The Hamburger Bun (minus the hamburger)

They boys absolutely love to go food shopping with me. So when it’s time to restock the kitchen, Billy and Bobby hop into the double stroller, and the three of us take a nice long walk to the Whole Foods in Tribeca (my favorite of their Manhattan locations).
It’s not just the boys who benefit from our little shopping excursions either; I love sharing this experience too, since it gives them the opportunity to pick out all their favorite foods while getting a taste for all the beautiful fruits and veggies on display. Quirky fun fact: They also love checking out ostrich and emu eggs.
While perusing the supermarket aisles, the boys usually grab household staples off the shelves like Kashi Heart to Heart, Laughing Cow cheese and hummus. But on our last trip, Bobby decided to pull one out of left field and toss hamburgers buns into the cart. Hamburger buns?
Of course, my gut reaction was, “Ugh, why can’t my kids try a fruit or vegetable instead of another form of bread?” It wasn’t long before I came to my senses though, and thought, “Well, why not?”
I asked Bobby what he would use the rolls for (considering he doesn’t eat hamburgers), to which he innocently replied, “peanut butter.” Case closed. We bought them.
That night, I decided to take advantage of the rolls to whip up a “grilled chicken sandwich”—a hearty and wholesome meal I knew Bobby would enjoy. (I also knew getting him to try it would be a challenge. More on that to come.)
To create my masterful meal, I simply placed Bell & Evans breaded chicken tenders between the whole-wheat buns and slathered on some ketchup. As predicted, Bobby protested, screaming that he didn’t like it even though he hadn’t taken a bite yet.
Standing in the dining room, Bobby glared at the sandwich as if it were crawling with bugs. “You like all of these foods individually,” I told him. “Just try it.” It’s true; Bobby likes chicken and ketchup and bread. The idea that he could be so repulsed by the combination of all three ingredients was not beyond comprehension.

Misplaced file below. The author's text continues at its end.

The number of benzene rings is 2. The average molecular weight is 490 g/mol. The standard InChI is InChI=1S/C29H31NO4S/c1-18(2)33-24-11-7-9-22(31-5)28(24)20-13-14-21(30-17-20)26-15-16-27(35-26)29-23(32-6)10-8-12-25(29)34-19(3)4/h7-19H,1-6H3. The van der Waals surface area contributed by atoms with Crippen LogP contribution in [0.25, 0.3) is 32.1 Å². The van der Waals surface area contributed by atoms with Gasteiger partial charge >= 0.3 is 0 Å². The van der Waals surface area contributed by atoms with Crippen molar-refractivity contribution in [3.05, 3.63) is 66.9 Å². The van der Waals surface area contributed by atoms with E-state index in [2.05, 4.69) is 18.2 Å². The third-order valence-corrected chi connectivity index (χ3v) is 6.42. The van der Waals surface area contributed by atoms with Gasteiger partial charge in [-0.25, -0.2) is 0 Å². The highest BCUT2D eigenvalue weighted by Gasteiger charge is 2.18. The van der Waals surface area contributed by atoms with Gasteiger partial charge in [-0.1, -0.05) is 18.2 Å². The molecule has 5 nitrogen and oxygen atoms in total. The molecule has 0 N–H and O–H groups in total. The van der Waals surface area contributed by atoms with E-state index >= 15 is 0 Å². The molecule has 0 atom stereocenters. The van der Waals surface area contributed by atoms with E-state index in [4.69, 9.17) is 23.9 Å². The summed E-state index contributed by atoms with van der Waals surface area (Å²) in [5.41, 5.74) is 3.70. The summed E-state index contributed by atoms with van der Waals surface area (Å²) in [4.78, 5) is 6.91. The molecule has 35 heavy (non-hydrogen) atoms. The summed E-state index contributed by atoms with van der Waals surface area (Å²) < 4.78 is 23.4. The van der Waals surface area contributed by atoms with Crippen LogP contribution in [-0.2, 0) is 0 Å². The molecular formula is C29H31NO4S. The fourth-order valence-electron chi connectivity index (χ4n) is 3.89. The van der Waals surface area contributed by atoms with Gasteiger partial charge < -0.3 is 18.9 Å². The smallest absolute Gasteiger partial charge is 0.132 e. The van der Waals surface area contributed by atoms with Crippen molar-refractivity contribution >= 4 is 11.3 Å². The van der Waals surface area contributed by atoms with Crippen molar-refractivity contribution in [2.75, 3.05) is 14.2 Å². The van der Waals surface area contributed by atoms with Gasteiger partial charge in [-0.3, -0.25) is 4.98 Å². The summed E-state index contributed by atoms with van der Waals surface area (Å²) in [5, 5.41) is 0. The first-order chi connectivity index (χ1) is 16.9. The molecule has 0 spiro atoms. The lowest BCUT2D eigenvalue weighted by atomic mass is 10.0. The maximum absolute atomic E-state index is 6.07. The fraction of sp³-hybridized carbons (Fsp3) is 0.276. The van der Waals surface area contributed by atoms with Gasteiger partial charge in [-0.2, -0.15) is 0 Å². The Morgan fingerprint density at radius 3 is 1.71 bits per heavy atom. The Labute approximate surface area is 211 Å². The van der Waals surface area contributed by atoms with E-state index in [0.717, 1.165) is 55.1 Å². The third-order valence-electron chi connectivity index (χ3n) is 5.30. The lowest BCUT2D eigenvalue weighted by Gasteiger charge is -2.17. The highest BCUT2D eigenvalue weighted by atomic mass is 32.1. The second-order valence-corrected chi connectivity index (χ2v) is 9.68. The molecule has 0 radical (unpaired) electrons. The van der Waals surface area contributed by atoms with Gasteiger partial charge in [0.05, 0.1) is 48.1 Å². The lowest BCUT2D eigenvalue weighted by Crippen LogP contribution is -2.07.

It wasn’t easy, but after a bit of gentle encouragement, I saw Bobby out of the corner of my eye as he walked over to the once disgusting sandwich and took a bite. And you know what? He did like it! In fact, Bobby liked the sandwich so much that he grabbed the remains and brought it with him into the living room, chomping away while watching TV.
Like I’ve said before, I’m by no means perfect. But on that fateful evening, Bobby and I actually accomplished something: he tried—and approved of—a new combination of food. It was a triumph in my mind.
Would I have preferred if he ate his chicken sandwich in the kitchen, at a table, near a napkin and while my husband and I, instead of staring at the TV? Yes. But sometimes, especially when dealing with a fussy eater, you have to pick your battles.
Do your kids claim to hate foods before trying them? How did you coax them into taking a bite? 



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